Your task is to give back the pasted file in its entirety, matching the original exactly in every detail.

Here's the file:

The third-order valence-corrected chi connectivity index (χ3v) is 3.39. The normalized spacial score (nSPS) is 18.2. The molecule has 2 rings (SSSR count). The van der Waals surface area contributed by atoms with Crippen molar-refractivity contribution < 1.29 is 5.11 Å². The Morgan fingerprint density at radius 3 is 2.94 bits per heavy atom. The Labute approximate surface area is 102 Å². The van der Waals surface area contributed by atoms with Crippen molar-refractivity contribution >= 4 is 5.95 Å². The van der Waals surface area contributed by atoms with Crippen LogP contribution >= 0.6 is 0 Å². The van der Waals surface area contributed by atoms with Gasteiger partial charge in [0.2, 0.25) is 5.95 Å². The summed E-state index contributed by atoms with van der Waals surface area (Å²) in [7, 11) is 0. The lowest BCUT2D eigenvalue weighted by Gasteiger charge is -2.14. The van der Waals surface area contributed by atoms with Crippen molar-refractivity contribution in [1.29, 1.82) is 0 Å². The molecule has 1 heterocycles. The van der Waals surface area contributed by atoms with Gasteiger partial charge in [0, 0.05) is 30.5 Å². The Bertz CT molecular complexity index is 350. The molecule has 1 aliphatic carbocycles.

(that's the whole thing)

The third-order valence-corrected chi connectivity index (χ3v) is 3.39. The normalized spacial score (nSPS) is 18.2. The molecule has 2 rings (SSSR count). The van der Waals surface area contributed by atoms with Crippen molar-refractivity contribution < 1.29 is 5.11 Å². The Morgan fingerprint density at radius 3 is 2.94 bits per heavy atom. The Labute approximate surface area is 102 Å². The van der Waals surface area contributed by atoms with Crippen molar-refractivity contribution >= 4 is 5.95 Å². The van der Waals surface area contributed by atoms with Crippen LogP contribution >= 0.6 is 0 Å². The van der Waals surface area contributed by atoms with Gasteiger partial charge in [0.2, 0.25) is 5.95 Å². The summed E-state index contributed by atoms with van der Waals surface area (Å²) in [7, 11) is 0. The lowest BCUT2D eigenvalue weighted by Gasteiger charge is -2.14. The van der Waals surface area contributed by atoms with Crippen molar-refractivity contribution in [1.29, 1.82) is 0 Å². The molecule has 1 heterocycles. The van der Waals surface area contributed by atoms with Gasteiger partial charge in [0, 0.05) is 30.5 Å². The Bertz CT molecular complexity index is 350. The molecule has 1 aliphatic carbocycles.